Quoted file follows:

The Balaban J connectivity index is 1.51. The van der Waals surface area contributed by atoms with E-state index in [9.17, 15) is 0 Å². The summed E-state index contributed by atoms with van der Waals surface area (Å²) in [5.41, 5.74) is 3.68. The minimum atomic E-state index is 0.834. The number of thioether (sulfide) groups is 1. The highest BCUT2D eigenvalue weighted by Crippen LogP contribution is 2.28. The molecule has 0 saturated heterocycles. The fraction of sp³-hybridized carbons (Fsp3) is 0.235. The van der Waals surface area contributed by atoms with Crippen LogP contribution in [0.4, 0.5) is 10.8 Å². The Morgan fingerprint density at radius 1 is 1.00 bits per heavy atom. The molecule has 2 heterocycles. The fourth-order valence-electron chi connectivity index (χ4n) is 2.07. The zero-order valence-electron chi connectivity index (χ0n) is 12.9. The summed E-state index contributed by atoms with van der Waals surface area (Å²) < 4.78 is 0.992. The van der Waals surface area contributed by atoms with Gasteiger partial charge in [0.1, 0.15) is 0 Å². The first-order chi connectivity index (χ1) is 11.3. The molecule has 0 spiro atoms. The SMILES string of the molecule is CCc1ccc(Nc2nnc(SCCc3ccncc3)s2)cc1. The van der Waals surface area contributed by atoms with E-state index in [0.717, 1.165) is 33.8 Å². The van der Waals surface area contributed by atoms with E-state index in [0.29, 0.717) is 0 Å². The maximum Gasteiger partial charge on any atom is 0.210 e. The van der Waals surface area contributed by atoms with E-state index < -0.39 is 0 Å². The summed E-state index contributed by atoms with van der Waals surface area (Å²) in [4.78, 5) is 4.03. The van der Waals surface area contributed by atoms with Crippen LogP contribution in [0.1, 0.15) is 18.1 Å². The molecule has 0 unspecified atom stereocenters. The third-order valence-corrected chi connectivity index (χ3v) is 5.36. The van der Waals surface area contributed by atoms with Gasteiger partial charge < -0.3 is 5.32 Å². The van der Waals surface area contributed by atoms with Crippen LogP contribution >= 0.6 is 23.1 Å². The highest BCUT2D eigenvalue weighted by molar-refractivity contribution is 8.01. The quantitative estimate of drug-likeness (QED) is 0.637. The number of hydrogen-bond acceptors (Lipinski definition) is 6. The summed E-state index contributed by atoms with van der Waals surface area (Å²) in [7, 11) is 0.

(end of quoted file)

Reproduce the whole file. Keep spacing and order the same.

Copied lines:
The Balaban J connectivity index is 1.51. The van der Waals surface area contributed by atoms with E-state index in [9.17, 15) is 0 Å². The summed E-state index contributed by atoms with van der Waals surface area (Å²) in [5.41, 5.74) is 3.68. The minimum atomic E-state index is 0.834. The number of thioether (sulfide) groups is 1. The highest BCUT2D eigenvalue weighted by Crippen LogP contribution is 2.28. The molecule has 0 saturated heterocycles. The fraction of sp³-hybridized carbons (Fsp3) is 0.235. The van der Waals surface area contributed by atoms with Crippen LogP contribution in [0.4, 0.5) is 10.8 Å². The Morgan fingerprint density at radius 1 is 1.00 bits per heavy atom. The molecule has 2 heterocycles. The fourth-order valence-electron chi connectivity index (χ4n) is 2.07. The zero-order valence-electron chi connectivity index (χ0n) is 12.9. The summed E-state index contributed by atoms with van der Waals surface area (Å²) < 4.78 is 0.992. The van der Waals surface area contributed by atoms with Gasteiger partial charge in [0.1, 0.15) is 0 Å². The first-order chi connectivity index (χ1) is 11.3. The molecule has 0 spiro atoms. The SMILES string of the molecule is CCc1ccc(Nc2nnc(SCCc3ccncc3)s2)cc1. The van der Waals surface area contributed by atoms with E-state index in [0.717, 1.165) is 33.8 Å². The van der Waals surface area contributed by atoms with E-state index in [0.29, 0.717) is 0 Å². The maximum Gasteiger partial charge on any atom is 0.210 e. The van der Waals surface area contributed by atoms with E-state index < -0.39 is 0 Å². The summed E-state index contributed by atoms with van der Waals surface area (Å²) in [4.78, 5) is 4.03. The van der Waals surface area contributed by atoms with Crippen LogP contribution in [0.1, 0.15) is 18.1 Å². The molecule has 0 unspecified atom stereocenters. The third-order valence-corrected chi connectivity index (χ3v) is 5.36. The van der Waals surface area contributed by atoms with Gasteiger partial charge < -0.3 is 5.32 Å². The van der Waals surface area contributed by atoms with Crippen LogP contribution >= 0.6 is 23.1 Å². The highest BCUT2D eigenvalue weighted by molar-refractivity contribution is 8.01. The quantitative estimate of drug-likeness (QED) is 0.637. The number of hydrogen-bond acceptors (Lipinski definition) is 6. The summed E-state index contributed by atoms with van der Waals surface area (Å²) in [7, 11) is 0.